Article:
The Rite of the Passion is the final drama contained in the volume Three Plays: The Early Metaphysical Plays of Charles Williams, published in 2009 by Wipf & Stock. It is a reprint of an edition published by Oxford University Press in 1931. In addition to The Rite of the Passion, this book contains two other plays—The Witch and The Chaste Wanton—as well as five random Arthurian poems and an admirable foreword to the 2009 edition by Arthur Livingston.
The Rite of the Passion is a powerful piece of ecclesiastical, occasional theatre, written for church performance. Williams says in a prefatory note: “The Rite of the Passion was written at the request of the Rev. A. H. E. Lee, Vicar of St. Martin’s, Kensal Rise, [London], for the Three Hours Service at that church on Good Friday, 1929, when it was read with intervals of prayer, meditation, and music.” It is interesting to note that the Rev. Lee was a fellow occultist, a member of the Stella Matutina—the magical successor to the Golden Dawn when it split into three factions (thank you to Anthony Fuller for leaving a comment with this information on the blog previously). I wonder to think of this play being performed live in its proper place in the church year, along with music and meditation! That would be a very powerful, moving, mystical experience indeed. Perhaps my church would consider reading it during the Lenten season some day?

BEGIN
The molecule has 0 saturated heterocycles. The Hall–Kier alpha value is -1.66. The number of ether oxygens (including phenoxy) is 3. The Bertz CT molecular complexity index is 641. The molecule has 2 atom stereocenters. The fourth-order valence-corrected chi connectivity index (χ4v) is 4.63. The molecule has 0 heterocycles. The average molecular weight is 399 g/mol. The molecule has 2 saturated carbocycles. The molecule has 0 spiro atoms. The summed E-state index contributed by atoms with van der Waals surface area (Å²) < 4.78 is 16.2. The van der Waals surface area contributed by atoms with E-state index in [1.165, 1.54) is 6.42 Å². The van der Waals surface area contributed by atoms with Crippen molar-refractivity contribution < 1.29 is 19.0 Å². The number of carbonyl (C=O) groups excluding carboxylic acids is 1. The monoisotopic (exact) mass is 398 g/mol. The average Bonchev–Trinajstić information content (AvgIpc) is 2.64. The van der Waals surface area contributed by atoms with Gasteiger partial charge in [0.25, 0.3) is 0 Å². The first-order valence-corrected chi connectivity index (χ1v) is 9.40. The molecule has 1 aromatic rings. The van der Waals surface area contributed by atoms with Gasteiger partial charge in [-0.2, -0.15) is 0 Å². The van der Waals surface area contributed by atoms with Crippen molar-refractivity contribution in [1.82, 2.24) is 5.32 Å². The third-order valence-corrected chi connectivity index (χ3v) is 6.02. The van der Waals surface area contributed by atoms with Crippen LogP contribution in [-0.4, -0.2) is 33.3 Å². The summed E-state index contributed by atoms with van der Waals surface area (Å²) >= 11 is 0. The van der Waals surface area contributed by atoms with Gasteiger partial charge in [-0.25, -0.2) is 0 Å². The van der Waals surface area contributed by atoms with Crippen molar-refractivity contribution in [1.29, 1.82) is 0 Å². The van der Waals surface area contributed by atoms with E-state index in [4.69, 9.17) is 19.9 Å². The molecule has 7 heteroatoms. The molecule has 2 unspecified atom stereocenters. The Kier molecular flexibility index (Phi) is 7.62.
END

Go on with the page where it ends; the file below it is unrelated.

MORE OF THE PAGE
The play opens with this instructional note: